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Void Linux Installation Guide (UEFI + chroot + brtfs + LUKS-encrypted root and swapfile)

Installation guide for Void Linux with LUKS-encrypted btrfs root

Introduction

In this guide you will find:

  • btrfs with Zstandard compression
  • LUKS-encrypted root and swapfile
  • GRUB with UEFI

You will not find:

  • Instructions for file systems other than btrfs
  • Full disk encryption (there's an official guide here)
  • Explanation for all choices I've made (sometimes I don't know the true reason behind my choices)

Index

  1. Setting up the live ISO
    1. Logging in
    2. Configuring the keyboard layout
    3. Connecting to the internet
  2. Formatting disks
    1. Partitioning
    2. Creating the file systems
      1. EFI partition
      2. Boot partition
      3. LUKS-encrypted root partition
    3. Mounting partitions
      1. Root partition
      2. EFI and boot partitions
  3. Installing the system
    1. Base installation
    2. Running chroot
    3. Basic configuration
      1. Hostname
      2. System configuration information
      3. Configuring locales
      4. Root password
      5. Configuring fstab
      6. Setting up Dracut
    4. Finishing installation
      1. Intel microcode
      2. GRUB
      3. Swapfile
      4. Regenerating configurations
  4. Post-installation
    1. Creating the main user
    2. Session management

Setting up the live ISO

Logging in

There are two available users, root (superuser) and anon. The password of both is voidlinux. I like to log in using the superuser so I don't have to type sudo at all. I highly suggest you run exec bash so you don't have to deal with dash's limitations.

Configuring the keyboard layout

If you need a different layout other than en-US, you can do the following:

# loadkeys $(ls /usr/share/kbd/keymaps/i386/**/*.map.gz | grep <your-layout>)

Connecting to the internet

# cp /etc/wpa_supplicant/wpa_supplicant.conf /etc/wpa_supplicant/wpa_supplicant-<wlan-interface>.conf
# wpa_passphrase <ssid> <passphrase> >> /etc/wpa_supplicant/wpa_supplicant-<wlan-interface>.conf
# sv restart dhcpcd
# ip link set up <interface>

Formatting disks

Partitioning

The minimum number of partitions is three:

  • The EFI partition (/efi)
  • The boot partition, where kernels are stored (/boot)
  • The LUKS-encrypted btrfs root partition

So, first we need to generate the partition tables. Check which device is the one you want to install Void into. For this guide I'll simply use /dev/sda, but it can change depending on your setup, so watch out! Back to the partition tables:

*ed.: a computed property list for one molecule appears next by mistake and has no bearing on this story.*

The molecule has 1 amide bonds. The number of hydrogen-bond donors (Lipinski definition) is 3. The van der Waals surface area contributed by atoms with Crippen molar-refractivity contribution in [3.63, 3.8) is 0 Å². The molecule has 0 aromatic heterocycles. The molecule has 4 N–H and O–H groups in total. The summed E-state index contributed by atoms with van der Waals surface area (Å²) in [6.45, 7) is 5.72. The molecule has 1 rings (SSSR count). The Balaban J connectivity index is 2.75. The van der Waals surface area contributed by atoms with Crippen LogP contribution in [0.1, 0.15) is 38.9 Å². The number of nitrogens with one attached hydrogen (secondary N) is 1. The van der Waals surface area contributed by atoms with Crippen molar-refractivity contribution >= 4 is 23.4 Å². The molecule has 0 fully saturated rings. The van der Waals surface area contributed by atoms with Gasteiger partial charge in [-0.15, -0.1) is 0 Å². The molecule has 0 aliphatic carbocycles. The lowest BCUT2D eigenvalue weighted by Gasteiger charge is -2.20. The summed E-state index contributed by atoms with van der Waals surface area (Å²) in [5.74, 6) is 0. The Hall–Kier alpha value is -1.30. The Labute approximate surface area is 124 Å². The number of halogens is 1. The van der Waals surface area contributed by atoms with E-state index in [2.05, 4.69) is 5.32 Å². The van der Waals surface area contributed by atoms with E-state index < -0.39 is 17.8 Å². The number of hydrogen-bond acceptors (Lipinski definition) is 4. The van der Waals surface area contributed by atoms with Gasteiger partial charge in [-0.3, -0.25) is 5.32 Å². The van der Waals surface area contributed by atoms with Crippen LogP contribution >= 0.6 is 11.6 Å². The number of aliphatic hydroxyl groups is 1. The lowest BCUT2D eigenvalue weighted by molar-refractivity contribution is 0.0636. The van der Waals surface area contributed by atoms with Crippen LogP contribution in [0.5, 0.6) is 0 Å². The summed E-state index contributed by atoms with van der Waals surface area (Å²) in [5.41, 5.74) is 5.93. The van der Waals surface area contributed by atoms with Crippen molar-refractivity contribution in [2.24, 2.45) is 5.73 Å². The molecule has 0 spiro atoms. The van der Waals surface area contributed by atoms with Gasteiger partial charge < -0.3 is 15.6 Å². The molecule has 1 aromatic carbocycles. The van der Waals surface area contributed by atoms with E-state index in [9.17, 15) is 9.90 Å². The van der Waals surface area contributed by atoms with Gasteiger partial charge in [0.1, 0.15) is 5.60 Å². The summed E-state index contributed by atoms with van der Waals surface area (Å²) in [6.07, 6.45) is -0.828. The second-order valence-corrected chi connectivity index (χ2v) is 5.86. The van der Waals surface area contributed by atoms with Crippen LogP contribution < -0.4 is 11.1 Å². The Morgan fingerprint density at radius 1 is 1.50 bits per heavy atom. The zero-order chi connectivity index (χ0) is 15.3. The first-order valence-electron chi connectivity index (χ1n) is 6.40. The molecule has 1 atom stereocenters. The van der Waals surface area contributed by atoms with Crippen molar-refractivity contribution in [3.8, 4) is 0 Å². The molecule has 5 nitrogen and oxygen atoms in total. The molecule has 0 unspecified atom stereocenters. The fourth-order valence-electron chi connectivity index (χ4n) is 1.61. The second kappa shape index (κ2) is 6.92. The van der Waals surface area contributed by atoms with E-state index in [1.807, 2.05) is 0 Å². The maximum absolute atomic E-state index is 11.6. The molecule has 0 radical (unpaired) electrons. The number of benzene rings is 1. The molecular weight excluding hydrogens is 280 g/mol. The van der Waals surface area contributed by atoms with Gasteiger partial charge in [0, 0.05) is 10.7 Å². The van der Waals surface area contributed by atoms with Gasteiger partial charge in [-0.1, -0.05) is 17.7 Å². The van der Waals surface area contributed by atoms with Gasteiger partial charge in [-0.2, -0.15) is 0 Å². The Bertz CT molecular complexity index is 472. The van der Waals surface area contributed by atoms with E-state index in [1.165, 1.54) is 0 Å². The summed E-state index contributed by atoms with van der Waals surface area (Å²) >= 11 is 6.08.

# fdisk /dev/sda

After running fdisk, it will prompt you with a menu, so follow these steps:

  1. Select g to generate a GTP table
  2. Select n to create the EFI partition with size of +200M
  3. After creating the partition, change its type by selecting t and then selecting the option that represents EFI Partition (generally 1)
  4. Select n to create the boot partition with size of +500M (more space means more kernels, I like using +800M)
  5. Select n to create the btrfs partition with the remaining size

Creating the file systems

EFI partition

# mkfs.vfat -nBOOT -F32 /dev/sda1

Boot partition

# mkfs.ext2 -L grub /dev/sda2

LUKS-encrypted root partition

# cryptsetup luksFormat --type=luks -s=512 /dev/sda3
# cryptsetup open /dev/sda3 cryptroot
# mkfs.btrfs -L void /dev/mapper/cryptroot

Mounting partitions

Root partition

First, let's mount the main btrfs partition:

# BTRFS_OPTS="rw,noatime,ssd,compress=zstd,space_cache,commit=120"
# mount -o $BTRFS_OPTS /dev/mapper/cryptroot /mnt
# btrfs subvolume create /mnt/@
# btrfs subvolume create /mnt/@home
# btrfs subvolume create /mnt/@snapshots
# umount /mnt

Then, let's mount the top-level partitions:

/
# mount -o $BTRFS_OPTS,subvol=@ /dev/mapper/cryptroot /mnt
/home
# mkdir -p /mnt/home
# mount -o $BTRFS_OPTS,subvol=@home /dev/mapper/cryptroot /mnt/home
/.snapshots
# mkdir -p /mnt/.snapshots
# mount -o $BTRFS_OPTS,subvol=@snapshots /dev/mapper/cryptroot /mnt/.snapshots

NOTE: Configure mount options according to your needs.

After that, let's mount some nested partitions, which won't have a snapshot taken, since snapshots don't work resursively:

# mkdir -p /mnt/var/cache
# btrfs subvolume create /mnt/var/cache/xbps
# btrfs subvolume create /mnt/var/tmp
# btrfs subvolume create /mnt/srv

You also need to create a nested subvolume for the swapfile:

# btrfs subvolume create /mnt/var/swap

EFI and boot partitions

Once the root partition is mounted, it is time to mount the remaining ones:

/efi
# mkdir /mnt/efi
# mount -o rw,noatime /dev/sda1 /mnt/efi
/boot
# mkdir /mnt/boot
# mount -o rw,noatime /dev/sda2 /mnt/boot

Installing the system